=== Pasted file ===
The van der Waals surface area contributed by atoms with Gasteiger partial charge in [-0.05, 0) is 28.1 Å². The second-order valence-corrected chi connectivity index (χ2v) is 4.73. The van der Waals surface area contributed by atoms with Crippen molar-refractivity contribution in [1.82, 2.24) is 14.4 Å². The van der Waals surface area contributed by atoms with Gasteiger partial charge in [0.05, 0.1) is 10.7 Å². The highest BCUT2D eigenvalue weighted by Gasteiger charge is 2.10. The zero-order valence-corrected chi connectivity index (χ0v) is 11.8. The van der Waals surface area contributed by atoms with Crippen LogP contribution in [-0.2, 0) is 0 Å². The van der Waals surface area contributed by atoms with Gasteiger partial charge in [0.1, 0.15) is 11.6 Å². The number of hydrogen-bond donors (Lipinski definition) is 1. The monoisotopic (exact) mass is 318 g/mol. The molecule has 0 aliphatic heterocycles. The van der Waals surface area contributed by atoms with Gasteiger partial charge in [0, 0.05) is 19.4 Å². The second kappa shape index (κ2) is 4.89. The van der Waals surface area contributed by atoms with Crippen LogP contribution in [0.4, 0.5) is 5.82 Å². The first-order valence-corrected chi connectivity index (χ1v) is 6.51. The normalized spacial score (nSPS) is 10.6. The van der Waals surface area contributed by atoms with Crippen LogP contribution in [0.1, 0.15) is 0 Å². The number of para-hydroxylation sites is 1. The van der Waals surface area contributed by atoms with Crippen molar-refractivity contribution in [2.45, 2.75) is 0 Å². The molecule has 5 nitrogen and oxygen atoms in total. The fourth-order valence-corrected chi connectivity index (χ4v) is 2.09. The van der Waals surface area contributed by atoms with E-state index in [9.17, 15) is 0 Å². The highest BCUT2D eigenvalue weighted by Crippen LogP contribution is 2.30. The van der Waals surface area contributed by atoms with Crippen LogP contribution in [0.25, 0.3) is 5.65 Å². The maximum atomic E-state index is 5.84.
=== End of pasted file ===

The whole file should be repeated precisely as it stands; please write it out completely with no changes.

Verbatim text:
The van der Waals surface area contributed by atoms with Gasteiger partial charge in [-0.05, 0) is 28.1 Å². The second-order valence-corrected chi connectivity index (χ2v) is 4.73. The van der Waals surface area contributed by atoms with Crippen molar-refractivity contribution in [1.82, 2.24) is 14.4 Å². The van der Waals surface area contributed by atoms with Gasteiger partial charge in [0.05, 0.1) is 10.7 Å². The highest BCUT2D eigenvalue weighted by Gasteiger charge is 2.10. The zero-order valence-corrected chi connectivity index (χ0v) is 11.8. The van der Waals surface area contributed by atoms with Crippen LogP contribution in [-0.2, 0) is 0 Å². The van der Waals surface area contributed by atoms with Gasteiger partial charge in [0.1, 0.15) is 11.6 Å². The number of hydrogen-bond donors (Lipinski definition) is 1. The monoisotopic (exact) mass is 318 g/mol. The molecule has 0 aliphatic heterocycles. The van der Waals surface area contributed by atoms with Gasteiger partial charge in [0, 0.05) is 19.4 Å². The second kappa shape index (κ2) is 4.89. The van der Waals surface area contributed by atoms with Crippen LogP contribution in [0.4, 0.5) is 5.82 Å². The first-order valence-corrected chi connectivity index (χ1v) is 6.51. The normalized spacial score (nSPS) is 10.6. The van der Waals surface area contributed by atoms with Crippen LogP contribution in [0.1, 0.15) is 0 Å². The number of para-hydroxylation sites is 1. The van der Waals surface area contributed by atoms with Crippen molar-refractivity contribution in [2.45, 2.75) is 0 Å². The molecule has 5 nitrogen and oxygen atoms in total. The fourth-order valence-corrected chi connectivity index (χ4v) is 2.09. The van der Waals surface area contributed by atoms with E-state index in [9.17, 15) is 0 Å². The highest BCUT2D eigenvalue weighted by Crippen LogP contribution is 2.30. The van der Waals surface area contributed by atoms with Crippen LogP contribution in [0.25, 0.3) is 5.65 Å². The maximum atomic E-state index is 5.84.